What Happens When The US Can Borrow No More?

In a previous post, I noted that the US can handle a debt load up to about $20 Trillion, even in the absence of rapid economic growth. Unfortunately, we appear to be rapidly headed past that figure, with the White House’s official projection showing that total debt will pass $20 Trillion by 2016 [1], and will rise above $25 Trillion by the end of the decade!

The growth of the federal debt is thus unsustainable, as even politicians now acknowledge. Eventually, bond markets will be unable to consume the volume of debt that America needs to issue in order to continue spending. What happens at that point, when the US can no longer borrow to fund current spending?

Here are the options for 2015, using the assumption that real GDP growth and inflation will both average 2% through 2015, with a resulting budget deficit of $1,014 Billion [2]:

  1. Cut Spending: Spending cuts of $475B will be needed to reduce the budget deficit below 3% in 2015. A 3% budget deficit is generally viewed as sustainable by economists [3]. Budget cuts this size would necessarily have to include cuts to Defense, Medicare, or Social Security, as they together make up 2/3 of the Federal budget.
  2. Raise Taxes: As with spending cuts, $475B in taxes would be needed to drop the deficit below 3% in 2015. Taxes would have to be raised to 21% of GDP to close the gap, the highest total tax burden since at least 1975.
  3. Monetize Debt: Since the start of financial crisis, the Federal Reserve has been purchasing US treasuries in order to keep interest rates down and to inject cash into the economy. The Fed could also bail out government finances by buying the $475B in excess Treasury issuance in 2015, but this is the equivalent of printing money. Such an approach will create inflation, and is unsustainable in the long term.

The federal government is likely to attempt a combination of all three approaches in order to minimize the pain on any one interest group. Inflation will likely rise above its recent norm of 2% as the Federal Reserve quietly injects money into the economy. The federal government’s total tax burden will likely rise to at least 20% of GDP, and spending cuts in the hundreds of billions will be required. The sacred cows of Medicare, Defense, and Social Security will be cut, since there’s little to cut outside these programs. The future looks increasingly to hold higher taxes and less government services, a penance decades in the making.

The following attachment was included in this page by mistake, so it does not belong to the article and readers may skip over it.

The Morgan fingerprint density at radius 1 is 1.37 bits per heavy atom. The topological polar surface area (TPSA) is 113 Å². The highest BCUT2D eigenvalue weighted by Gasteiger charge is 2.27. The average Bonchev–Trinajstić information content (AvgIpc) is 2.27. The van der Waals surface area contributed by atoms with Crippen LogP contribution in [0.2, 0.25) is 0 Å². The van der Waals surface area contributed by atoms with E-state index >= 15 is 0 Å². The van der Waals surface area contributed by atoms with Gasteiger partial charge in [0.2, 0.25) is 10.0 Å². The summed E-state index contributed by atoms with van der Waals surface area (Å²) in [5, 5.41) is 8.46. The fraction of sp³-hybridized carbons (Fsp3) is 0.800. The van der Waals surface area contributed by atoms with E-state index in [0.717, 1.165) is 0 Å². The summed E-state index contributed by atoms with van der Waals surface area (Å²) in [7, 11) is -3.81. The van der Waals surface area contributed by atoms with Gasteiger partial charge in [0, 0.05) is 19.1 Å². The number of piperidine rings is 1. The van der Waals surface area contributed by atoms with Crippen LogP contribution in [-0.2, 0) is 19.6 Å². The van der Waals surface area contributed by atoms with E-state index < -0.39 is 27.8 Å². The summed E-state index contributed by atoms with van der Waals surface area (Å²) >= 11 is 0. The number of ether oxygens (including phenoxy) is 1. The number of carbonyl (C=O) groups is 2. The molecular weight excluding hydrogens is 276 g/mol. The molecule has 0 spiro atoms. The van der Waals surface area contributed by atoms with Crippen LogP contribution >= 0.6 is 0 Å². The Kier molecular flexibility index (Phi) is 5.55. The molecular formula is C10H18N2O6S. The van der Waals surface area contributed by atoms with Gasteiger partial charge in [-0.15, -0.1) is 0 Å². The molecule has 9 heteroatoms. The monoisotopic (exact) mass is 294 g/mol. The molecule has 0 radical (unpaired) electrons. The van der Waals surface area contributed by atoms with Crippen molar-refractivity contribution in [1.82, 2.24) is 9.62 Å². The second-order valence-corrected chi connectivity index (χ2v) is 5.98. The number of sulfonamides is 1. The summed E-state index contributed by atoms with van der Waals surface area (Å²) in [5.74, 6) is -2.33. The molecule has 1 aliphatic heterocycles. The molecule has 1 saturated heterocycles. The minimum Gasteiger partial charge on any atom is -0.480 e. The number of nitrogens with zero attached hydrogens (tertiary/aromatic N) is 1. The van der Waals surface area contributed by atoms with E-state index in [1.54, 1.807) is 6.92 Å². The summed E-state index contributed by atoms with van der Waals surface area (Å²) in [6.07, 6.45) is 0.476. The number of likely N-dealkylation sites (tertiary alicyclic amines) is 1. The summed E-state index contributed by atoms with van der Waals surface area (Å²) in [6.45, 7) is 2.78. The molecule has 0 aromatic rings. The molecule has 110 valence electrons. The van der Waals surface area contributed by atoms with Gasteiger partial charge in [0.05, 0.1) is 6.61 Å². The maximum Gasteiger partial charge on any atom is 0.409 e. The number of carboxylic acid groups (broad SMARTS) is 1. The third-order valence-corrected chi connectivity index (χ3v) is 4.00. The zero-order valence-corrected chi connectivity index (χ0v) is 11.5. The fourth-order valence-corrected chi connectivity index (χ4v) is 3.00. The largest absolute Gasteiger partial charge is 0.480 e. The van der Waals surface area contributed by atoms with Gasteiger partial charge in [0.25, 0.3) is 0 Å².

[1] See table S-14 for the OMB’s debt projections.

[2] The OMB uses rosy economic growth projections (table S-13) of over 4% for most of the years between now and 2015. I use a more conservative 2% for real economic growth and 2% for inflation, for 4% total nominal GDP growth (vs. 5.6% used by the OMB). Using 4%, I estimate GDP at $18 Trillion in 2015, whereas the OMB projects $19.4 Trillion. My lower GDP estimate also lowers projected government revenue proportionally, so that my budget deficit estimate for 2015 is $1014 Billion (versus $752 Billion OMB estimate).

[3] Why is a 3% budget deficit acceptable? Long term real economic growth in the US is around 3.75%, so a 3% budget deficit will over time cause the overall debt to grow more slowly than the economy. As the debt-to-GDP ratio shrinks, interest payments on the debt become easier and easier to pay via the growing tax base.

How to Balance the Federal Budget

Can the US federal budget be balanced? It is obviously physically possible to balance the budget by either lowering spending, raising taxes, or a bit of both. But can the budget be balanced in a manner that is fiscally prudent while maintaining adequate funding for government’s most important operations?

I have attempted to balance the 2008 budget below while obeying the following constraints:

  1. No tax increases
  2. No spending shifts between departments, only spending cuts
  3. All spending, including entitlements spending, is fair game

The actual federal deficit for 2008 was $459 Billion, which forms the goal for the cost cutting exercise outlined in the table below [1].

Category 2008 Spending ($Billions) Proposed Cuts Proposed Spending
Defense 612 Cut by $150 Billion, maintaining US defense spending at a level that exceeds the entire World excluding NATO. [2] 462
Social Security 612 Phase out social security benefits for upper income seniors, cutting roughly $110 Billion annually. [3] 500
Medicare + Medicaid 587 Introduce 20% coinsurance for medical spending above $40,000 per year for Medicare and Medicaid recipients, saving $110 Billion. End Medicare Advantage subsidies, saving $17 Billion. [4] 460
Non-defense Discretionary 508 Make an across-the-board 9% cut in non-defense discretionary spending, saving $46 Billion. [5] 462